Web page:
by Racial Justice Network and Yorkshire Resist Police will now be able to access Track and Trace information on people instructed to self-isolate. Those who fail to self-isolate face fines between £1,000 to £10,000. This latest government action will have a disproportionate impact on Black and Brown communities and those from lower income backgrounds (inContinue reading “Track and Trace: Police and the Criminalisation of the Marginalised”
By an anonymous Black PhD student In my first year of the PhD, a Black British friend also pursuing her PhD warned me that for a Black person, life in the UK (and UK academic life in particular) is a ‘death by a thousand cuts.’ Over the past few years, these cuts have been painfulContinue reading “Black Absencing: The Work of UK Academia”
The name Sankofa means; we should reach back and gather the best of what our past has to teach us so that we can achieve our full potential as we move forward. Whatever we have lost, forgotten, forgone or been stripped of can be reclaimed, revived, preserved and perpetuated
The horrific image of Mercy Baguma being found dead with a toddler beside her lingers and I wonder what this child would think or ask of this government when he grows up and learns his mother died because of a piece of paper.
LABOUR LEADER Jeremy Corbyn has argued that British history lessons need to be rewritten to recognise the devastating impact the Empire has had on its former colonies and across the world. This call places him in direct opposition to the Conservative position that has shaped the current curriculum over the past few years. Under educationContinue reading “Corbyn Is Right – British History Lessons Need An Overhaul”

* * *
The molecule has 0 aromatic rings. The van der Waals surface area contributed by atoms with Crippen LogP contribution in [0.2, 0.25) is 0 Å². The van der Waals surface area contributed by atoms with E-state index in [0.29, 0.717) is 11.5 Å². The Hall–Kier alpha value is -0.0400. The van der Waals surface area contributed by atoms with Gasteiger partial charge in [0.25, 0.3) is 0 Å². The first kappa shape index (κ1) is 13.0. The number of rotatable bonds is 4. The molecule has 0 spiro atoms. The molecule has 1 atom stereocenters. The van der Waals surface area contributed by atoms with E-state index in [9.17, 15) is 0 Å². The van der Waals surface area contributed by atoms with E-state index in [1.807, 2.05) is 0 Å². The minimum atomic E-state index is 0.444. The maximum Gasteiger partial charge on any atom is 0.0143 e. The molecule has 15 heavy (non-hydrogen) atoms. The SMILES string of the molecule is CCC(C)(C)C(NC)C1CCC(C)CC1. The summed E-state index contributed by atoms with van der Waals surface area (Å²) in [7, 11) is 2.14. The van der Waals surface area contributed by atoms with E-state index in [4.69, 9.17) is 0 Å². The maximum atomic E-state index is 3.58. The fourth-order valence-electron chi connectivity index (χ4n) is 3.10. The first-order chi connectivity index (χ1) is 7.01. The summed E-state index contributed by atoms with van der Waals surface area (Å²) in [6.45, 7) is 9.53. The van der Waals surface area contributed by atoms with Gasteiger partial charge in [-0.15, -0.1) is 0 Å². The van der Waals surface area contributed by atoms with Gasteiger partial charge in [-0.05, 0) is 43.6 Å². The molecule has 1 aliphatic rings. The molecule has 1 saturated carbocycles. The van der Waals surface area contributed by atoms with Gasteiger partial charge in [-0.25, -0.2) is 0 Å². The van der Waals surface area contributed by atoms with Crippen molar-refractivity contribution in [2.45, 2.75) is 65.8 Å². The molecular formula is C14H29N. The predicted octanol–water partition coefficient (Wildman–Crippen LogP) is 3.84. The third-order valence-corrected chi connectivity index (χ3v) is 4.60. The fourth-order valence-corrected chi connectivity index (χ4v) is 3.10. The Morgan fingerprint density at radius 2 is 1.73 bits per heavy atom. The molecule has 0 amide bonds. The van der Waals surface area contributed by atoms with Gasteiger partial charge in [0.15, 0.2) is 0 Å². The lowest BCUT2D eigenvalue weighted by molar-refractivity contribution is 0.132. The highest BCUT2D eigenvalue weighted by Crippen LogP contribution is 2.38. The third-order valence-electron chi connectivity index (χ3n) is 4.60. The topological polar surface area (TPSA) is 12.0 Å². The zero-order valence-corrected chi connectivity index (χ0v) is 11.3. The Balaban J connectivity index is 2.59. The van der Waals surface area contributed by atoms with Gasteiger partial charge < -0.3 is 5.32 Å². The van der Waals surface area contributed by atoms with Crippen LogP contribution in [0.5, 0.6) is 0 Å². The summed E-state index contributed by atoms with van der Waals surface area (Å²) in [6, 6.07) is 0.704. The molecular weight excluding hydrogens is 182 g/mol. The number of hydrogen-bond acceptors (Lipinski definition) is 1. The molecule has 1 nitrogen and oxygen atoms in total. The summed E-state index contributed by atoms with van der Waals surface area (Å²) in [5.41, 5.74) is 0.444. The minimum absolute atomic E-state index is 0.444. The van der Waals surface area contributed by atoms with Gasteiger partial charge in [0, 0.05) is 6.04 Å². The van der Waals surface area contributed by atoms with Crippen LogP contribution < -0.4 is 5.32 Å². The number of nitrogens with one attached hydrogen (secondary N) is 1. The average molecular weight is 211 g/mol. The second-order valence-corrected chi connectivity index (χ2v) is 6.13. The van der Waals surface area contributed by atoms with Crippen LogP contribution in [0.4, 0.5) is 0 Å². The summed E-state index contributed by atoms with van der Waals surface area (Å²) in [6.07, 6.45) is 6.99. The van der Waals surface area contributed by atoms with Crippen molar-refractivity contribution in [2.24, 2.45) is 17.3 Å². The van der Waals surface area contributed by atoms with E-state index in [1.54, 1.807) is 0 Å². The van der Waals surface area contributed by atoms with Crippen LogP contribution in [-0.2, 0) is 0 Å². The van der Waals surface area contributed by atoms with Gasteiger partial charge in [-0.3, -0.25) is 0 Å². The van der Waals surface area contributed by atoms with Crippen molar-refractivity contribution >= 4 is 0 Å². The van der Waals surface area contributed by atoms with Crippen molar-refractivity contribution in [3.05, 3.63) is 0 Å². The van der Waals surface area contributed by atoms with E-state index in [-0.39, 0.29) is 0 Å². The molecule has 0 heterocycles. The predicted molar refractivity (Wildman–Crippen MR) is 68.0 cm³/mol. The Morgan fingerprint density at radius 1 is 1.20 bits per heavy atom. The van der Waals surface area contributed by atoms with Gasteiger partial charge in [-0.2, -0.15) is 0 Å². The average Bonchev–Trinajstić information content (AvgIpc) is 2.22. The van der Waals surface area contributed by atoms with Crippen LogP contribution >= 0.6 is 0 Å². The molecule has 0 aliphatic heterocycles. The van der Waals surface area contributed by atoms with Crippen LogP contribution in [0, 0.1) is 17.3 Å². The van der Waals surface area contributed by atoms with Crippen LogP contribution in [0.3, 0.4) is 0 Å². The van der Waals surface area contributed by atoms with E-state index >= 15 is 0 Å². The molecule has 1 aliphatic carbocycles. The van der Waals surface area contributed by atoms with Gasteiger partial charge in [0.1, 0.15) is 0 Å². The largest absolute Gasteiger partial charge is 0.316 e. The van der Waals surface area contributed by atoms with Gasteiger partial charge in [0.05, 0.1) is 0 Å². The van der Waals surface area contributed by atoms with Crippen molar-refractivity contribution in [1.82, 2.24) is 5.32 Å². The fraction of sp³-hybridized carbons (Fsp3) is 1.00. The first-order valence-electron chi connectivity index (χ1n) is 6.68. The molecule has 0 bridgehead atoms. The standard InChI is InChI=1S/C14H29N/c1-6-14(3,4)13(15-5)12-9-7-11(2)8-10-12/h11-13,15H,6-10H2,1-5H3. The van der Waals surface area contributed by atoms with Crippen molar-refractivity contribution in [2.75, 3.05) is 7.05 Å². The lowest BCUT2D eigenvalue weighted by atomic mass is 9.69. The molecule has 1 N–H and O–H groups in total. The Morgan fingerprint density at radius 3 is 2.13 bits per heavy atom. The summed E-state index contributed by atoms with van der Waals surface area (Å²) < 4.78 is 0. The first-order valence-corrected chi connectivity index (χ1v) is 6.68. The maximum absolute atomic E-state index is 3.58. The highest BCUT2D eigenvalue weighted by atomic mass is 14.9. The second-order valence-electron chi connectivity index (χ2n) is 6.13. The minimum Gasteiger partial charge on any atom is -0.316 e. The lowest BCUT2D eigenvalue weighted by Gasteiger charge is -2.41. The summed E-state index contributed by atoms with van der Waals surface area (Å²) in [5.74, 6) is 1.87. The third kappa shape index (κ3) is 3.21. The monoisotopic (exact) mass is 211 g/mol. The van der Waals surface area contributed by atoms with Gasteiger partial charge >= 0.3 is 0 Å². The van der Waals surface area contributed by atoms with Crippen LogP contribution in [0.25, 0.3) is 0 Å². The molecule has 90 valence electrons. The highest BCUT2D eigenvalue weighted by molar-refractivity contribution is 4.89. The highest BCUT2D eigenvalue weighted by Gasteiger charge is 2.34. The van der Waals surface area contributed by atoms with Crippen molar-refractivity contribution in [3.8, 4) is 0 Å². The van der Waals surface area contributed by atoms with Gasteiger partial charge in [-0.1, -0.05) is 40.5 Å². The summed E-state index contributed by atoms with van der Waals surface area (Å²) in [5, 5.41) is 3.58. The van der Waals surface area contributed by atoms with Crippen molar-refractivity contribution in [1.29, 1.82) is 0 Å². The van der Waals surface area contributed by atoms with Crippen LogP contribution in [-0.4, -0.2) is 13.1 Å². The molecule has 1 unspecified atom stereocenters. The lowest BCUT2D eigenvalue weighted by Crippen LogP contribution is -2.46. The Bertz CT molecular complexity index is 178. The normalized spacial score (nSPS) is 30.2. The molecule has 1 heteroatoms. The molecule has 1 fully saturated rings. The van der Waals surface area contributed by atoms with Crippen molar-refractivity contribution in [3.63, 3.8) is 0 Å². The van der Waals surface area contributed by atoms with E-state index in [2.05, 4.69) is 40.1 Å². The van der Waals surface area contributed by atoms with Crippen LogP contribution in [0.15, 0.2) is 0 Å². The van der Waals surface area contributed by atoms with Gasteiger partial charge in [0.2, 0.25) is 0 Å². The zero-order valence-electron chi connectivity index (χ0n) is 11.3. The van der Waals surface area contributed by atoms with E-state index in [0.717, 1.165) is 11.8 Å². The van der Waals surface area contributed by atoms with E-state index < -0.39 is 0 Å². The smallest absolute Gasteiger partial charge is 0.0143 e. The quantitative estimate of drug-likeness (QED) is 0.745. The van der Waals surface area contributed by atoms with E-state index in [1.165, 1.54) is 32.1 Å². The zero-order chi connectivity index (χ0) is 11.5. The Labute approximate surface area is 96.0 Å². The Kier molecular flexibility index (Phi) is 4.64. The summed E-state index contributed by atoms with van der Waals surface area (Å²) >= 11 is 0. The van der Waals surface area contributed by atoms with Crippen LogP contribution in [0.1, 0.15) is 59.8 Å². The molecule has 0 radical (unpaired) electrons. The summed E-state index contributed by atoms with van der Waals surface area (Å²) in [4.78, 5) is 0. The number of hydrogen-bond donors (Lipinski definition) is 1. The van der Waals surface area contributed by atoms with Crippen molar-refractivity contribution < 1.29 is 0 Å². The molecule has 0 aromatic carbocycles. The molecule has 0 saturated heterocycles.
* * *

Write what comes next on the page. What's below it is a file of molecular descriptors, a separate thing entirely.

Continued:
Earlier this year the government urged universities to reduce the ‘drop-out’ rates of Black students. With Black students 50% more likely to drop out than their peers, the universities minister Jo Johnson argued that “there needs to be much greater support” for ‘BME’ students. Yet this seems little more than rhetoric, and reflects only aContinue reading “Reducing ‘Drop-Out’ Rates for Black Students Means Institutional Transformation, Not Individual Support”
Showing solidarity through social media, and providing much needed donations to relief funds, is important work. It provides visibility to injustice and responds to the needs of the immediate situation. But as white people we cannot stop here. Reacting to injustice when it arises is no stand-in for making anti-racism a daily, life-long practice.
The oppression and destruction of Black and Brown bodies is global. The use of state forces against the most marginalised is global. The narrative of white liberals believing that we’re somehow better than the US is false and self deceiving
Following the current situation involving Amy Cooper, it felt appropriate to repost this article published here two years ago… Anaïs Duong-Pedica reflects on white fragility, white women’s tears, and the innocence of white women.
Update and summary from decolonial work earlier this year.. January 2020 saw a collaboration between The Racial Justice Network, Kenyan activists and artivists, the University of Nairobi, African Digital Media Institute and the University of Manchester. Together they curated a programme of events focusing on the decolonisation of education and activisms.This programme seeks to bring a rangeContinue reading “RESIST REMEMBER REPAIR! RJN DECOLONISING EDUCATION KENYA 2020”